Dogs in bars? Oh yes, dogs in bars.


Yet one call in particular is a story we tell time and time again. Sneaky Leto hadn’t come home the night before and The Chief and I worried through the whole of the dusk lit summer hours, wondering if he’d found a moose to terrorize, worrying he’d misstep and meet his end.

Nope.

Instead, he’d taken himself 3 miles away to a local campground and posted up for the night, terrorizing, instead of a moose, tourists. The ladies inside the tent heard him outside, hoping to get in to snuggle, and thought him a bear. “He sounded much bigger than he is! We didn’t open the tent until daybreak but when we did, boy were we surprised! We gave him a little beef jerky and he got right into the tent with us.” Wander as he may, at least he wanders to good people. Time and time again, I’ve gotten to meet sweet travelers who fall in love with Leto and help him find his way home (thank you!).

Since he started his wandering ways, I’ve seen him in pictures online, received countless texts and calls and heard tales of him leading people on hikes or bringing them on tours, welcoming them to our valley like he’s the Malamute Mayor.

Thanks, AT, for sending this to me! And thanks to jmo782 who I just connected with online, only to find out that she was the tent owner mentioned in the above story! Small world.


Yet as summer wound down and the tourists merely trickled in, we figured so too would his wanderings wind down.

A month ago, we were yet again proven wrong. As The Chief worked away doing construction, he saw a group pass by on the road below up to the historic mining town. They had two dogs with them, happily trotting along and one looked awfully familiar. Far enough away that he wasn’t sure, The Chief shouted “Oy! Leto?!” and sure enough, our ball of fluff looked over his shoulder at his Dad like a teen just trying to sneak out of the house with his friends. “Ugh, Dad! Don’t embarrass me!” he seemed to whine. The Chief scooped him up and put him in our truck where we pouted the day away until it was time to come home and tell Mom of his traveling tales.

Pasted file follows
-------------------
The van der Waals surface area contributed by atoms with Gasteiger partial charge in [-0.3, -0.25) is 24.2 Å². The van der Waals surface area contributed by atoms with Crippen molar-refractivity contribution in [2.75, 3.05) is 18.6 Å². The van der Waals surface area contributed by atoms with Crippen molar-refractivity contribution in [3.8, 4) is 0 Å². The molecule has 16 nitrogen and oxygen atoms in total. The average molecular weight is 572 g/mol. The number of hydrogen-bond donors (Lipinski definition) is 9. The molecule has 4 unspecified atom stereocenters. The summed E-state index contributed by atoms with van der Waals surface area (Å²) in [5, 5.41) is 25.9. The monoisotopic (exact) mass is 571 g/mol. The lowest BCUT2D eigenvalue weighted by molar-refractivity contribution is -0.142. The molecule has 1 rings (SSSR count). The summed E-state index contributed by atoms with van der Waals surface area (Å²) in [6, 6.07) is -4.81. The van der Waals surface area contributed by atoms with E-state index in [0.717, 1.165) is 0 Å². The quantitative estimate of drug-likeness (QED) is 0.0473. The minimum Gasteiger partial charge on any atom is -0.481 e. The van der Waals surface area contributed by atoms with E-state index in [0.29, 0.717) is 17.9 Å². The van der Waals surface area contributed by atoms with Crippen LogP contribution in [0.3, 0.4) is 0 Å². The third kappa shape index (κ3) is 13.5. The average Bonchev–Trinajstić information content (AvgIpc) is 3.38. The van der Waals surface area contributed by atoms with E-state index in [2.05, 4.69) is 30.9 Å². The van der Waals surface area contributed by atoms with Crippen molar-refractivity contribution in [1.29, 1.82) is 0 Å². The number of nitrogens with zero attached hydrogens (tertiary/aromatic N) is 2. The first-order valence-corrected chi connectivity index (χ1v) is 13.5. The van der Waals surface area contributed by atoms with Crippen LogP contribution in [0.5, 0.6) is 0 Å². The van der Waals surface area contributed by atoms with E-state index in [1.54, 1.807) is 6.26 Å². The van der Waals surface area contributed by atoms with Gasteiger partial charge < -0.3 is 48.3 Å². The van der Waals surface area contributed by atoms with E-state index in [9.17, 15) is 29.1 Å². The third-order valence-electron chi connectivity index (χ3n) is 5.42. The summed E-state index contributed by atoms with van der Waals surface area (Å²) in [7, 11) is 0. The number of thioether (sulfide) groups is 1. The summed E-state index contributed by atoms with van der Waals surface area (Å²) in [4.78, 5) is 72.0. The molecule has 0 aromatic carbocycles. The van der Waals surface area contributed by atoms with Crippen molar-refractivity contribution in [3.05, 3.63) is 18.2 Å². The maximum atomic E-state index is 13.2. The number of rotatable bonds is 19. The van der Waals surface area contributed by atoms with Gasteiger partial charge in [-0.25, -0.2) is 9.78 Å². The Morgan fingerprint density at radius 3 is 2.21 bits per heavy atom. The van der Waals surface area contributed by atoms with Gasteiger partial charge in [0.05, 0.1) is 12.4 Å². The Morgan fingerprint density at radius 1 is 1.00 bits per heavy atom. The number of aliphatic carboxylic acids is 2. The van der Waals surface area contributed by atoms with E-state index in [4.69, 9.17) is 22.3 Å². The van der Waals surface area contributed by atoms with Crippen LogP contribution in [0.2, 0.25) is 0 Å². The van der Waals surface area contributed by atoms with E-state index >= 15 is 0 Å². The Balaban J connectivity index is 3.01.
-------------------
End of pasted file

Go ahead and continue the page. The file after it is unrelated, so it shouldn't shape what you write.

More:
Yet that was a month ago. In the ensuing weeks since, the ground went from covered in paths of golden Apsen debris to snow-laden. The temps have followed in suit just as dramatically, plummeting to 25 below zero over night.

Fall in Alaska
From this…
Winter in Alaska
To this.


While there were now new neighbors in town to greet (he even showed up one morning with a note attached to his candy corn bandana reading “Leto came by for breakfast. I cooked him an egg”), it was significantly quieter in these parts. Certainly, with the tourists gone, all tucked into their winters elsewhere, his wandering days were over.

Not so fast.

Now that I know what to look for, I can spot the signs he’s about to slink off. We’d been busy unpacking from our Town trip and our daily outings (which were suddenly on skis!) had been pushed later and later into the day. I could see him getting more and more impatient but still, every night I’d tuck him in and every morning I would awake to him downstairs or under the house. Until one evening when it was just a little too quiet around these parts. I hadn’t seen Leto in about an hour when the texts started coming in:

Text message


Next: “Leto came by for a warm up. Should I keep him?” said one friend.

Then: “Can I give him something to eat? He seems hungry” said another an hour later.

It was 25 below zero, yet out he was, greeting his friends both dog and human, making his rounds. After three Leto sightings the latest friend he visited asked if I would like him to bring him a little closer to home. He was going to another friend’s house for dinner and could bring Leto with. I agreed. At least he would be closer. The Chief had just returned from an hour-long looking for Leto snowmachine ride and was chilled to the bone. Heading back out again simply wasn’t in the cards.

Our friend arrived at his dinner and Leto settled himself in quite comfortably. I agreed he could have dinner and spend the night. Leto also agreed and it was settled. Right?

Nom nom
Nom nom nom


Of course not. The moment his host stepped out to answer nature’s call, Leto stepped out behind him and he was off!